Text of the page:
Title: If You Could Be Mine
Author: Sara Farizan
Source: Received for review from Netgalley
Release Date: 8/20/2013
Description from Goodreads:
In this stunning debut, a young Iranian American writer pulls back the curtain on one of the most hidden corners of a much-talked-about culture.
Seventeen-year-old Sahar has been in love with her best friend, Nasrin, since they were six. They’ve shared stolen kisses and romantic promises. But Iran is a dangerous place for two girls in love—Sahar and Nasrin could be beaten, imprisoned, even executed if their relationship came to light.
So they carry on in secret—until Nasrin’s parents announce that they’ve arranged for her marriage. Nasrin tries to persuade Sahar that they can go on as they have been, only now with new comforts provided by the decent, well-to-do doctor Nasrin will marry. But Sahar dreams of loving Nasrin exclusively—and openly.
Then Sahar discovers what seems like the perfect solution. In Iran, homosexuality may be a crime, but to be a man trapped in a woman’s body is seen as nature’s mistake, and sex reassignment is legal and accessible. As a man, Sahar could be the one to marry Nasrin. Sahar will never be able to love the one she wants, in the body she wants to be loved in, without risking her life. Is saving her love worth sacrificing her true self?
This book was received from the publisher for review via Netgalley.
I first learned about If You Could Be Mine while browsing Netgalley a few months ago. I thought it sounded interesting, so I requested it. And I’ve seen it around a bit more recently since the release date is quickly approaching. I don’t typically seek out books that take place in other countries or have LGBT themes, but I thought I’d give it a chance.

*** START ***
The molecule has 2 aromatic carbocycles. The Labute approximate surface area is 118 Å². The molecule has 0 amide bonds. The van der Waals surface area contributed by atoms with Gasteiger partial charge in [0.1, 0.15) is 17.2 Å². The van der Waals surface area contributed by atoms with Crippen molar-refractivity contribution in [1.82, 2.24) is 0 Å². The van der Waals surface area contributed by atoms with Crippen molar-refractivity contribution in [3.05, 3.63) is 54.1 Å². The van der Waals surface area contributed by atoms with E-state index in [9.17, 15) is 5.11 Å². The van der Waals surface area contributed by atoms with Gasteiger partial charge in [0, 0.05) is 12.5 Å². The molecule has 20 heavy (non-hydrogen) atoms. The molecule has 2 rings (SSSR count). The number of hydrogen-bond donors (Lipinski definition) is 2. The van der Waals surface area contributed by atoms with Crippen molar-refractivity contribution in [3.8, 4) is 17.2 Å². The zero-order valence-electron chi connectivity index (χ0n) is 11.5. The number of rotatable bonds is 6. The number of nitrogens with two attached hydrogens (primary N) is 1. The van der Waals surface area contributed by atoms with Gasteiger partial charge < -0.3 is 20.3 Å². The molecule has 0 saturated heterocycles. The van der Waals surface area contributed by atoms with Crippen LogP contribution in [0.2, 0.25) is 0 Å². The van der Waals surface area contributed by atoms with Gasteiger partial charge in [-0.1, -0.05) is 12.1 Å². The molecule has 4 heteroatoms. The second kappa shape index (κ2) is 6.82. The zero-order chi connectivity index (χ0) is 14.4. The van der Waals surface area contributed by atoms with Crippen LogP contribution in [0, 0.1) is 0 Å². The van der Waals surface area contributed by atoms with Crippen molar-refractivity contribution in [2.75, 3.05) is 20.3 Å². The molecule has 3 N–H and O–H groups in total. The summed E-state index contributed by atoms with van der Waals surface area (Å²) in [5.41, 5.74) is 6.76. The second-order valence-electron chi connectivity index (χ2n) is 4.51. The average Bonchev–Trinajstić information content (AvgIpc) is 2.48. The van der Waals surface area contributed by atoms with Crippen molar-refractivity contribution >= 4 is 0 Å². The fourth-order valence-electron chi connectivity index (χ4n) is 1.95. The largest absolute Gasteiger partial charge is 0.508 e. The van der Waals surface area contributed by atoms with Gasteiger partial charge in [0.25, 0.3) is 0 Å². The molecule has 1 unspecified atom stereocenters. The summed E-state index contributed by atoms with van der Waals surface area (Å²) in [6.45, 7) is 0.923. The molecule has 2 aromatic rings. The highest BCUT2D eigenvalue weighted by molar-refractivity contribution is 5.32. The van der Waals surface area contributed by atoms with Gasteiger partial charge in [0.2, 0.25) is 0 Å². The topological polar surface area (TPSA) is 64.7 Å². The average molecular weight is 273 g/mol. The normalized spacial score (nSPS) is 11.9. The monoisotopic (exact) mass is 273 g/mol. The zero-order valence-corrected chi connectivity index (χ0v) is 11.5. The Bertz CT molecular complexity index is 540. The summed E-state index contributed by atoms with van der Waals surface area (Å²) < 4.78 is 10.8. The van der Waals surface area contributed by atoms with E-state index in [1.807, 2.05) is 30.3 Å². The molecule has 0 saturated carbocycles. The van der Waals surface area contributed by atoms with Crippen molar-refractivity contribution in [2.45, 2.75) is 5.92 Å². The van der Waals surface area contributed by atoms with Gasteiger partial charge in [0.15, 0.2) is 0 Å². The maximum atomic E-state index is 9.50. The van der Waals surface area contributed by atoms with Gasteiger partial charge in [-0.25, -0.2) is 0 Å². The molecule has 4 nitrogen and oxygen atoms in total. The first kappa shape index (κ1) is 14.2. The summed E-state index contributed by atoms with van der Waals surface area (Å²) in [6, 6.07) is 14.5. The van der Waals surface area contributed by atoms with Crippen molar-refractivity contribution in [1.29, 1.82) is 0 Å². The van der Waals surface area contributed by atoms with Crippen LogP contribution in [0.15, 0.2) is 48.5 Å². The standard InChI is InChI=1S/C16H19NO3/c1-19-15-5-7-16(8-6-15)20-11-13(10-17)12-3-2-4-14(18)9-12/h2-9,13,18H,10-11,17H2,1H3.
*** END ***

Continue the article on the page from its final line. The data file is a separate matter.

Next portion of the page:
In the opening scene of If You Could Be Mine, we see a 6-year-old Sahar falling in love with her best friend, Nasrin, and deciding she wants to marry her. She tells her mother, who tells her to keep this to herself. They live in Iran, where it’s illegal to be a homosexual. Of course, at the beginning Sahar doesn’t consider herself gay; she just happens to be in love with her best friend, who is also a female.
Similarly to when I read The Kite Runner by Khaled Hosseini last summer, I found If You Could Be Mine to be an interesting, though heartbreaking, look into a different culture. You always hear rumors of how strict the Middle East is, but seeing actual examples of it, even in such things as a woman’s hair or elbows showing, or what they are and aren’t allowed to see and hear in movies and music, was surprising to me. I was impressed, however, with their progressiveness in regards to transgendered people. I’ve heard a lot of controversy and doubts over whether this is a true condition in our society, so I really respected the fact that the Iranian government not only recognizes it but helps to pay for the sexual reassignment surgery.
I think where I struggled the most with If You Could Be Mine was in the characters. I found Nasrin to be spoiled, selfish, and just irritating. And because i found Nasrin to be so unlikable, Sahar’s obsession with her frustrated me. I mean, this is a 17-year-old girl seriously considering undergoing sex reassignment surgery, not because she’s transgendered, but because she believes it is the only way to stop the girl she loves from marrying someone else. It really was heartbreaking, but also frustrating. Sometimes I just wanted to smack Sahar and tell her to wake up, that Nasrin wasn’t worth it.
Overall, I enjoyed reading If You Could Be Mine. I found it interesting to learn a little more about the Iranian culture, even if it was a bit heartbreaking in the process. I wouldn’t say that it was life-changing for me, but it was definitely worth a read.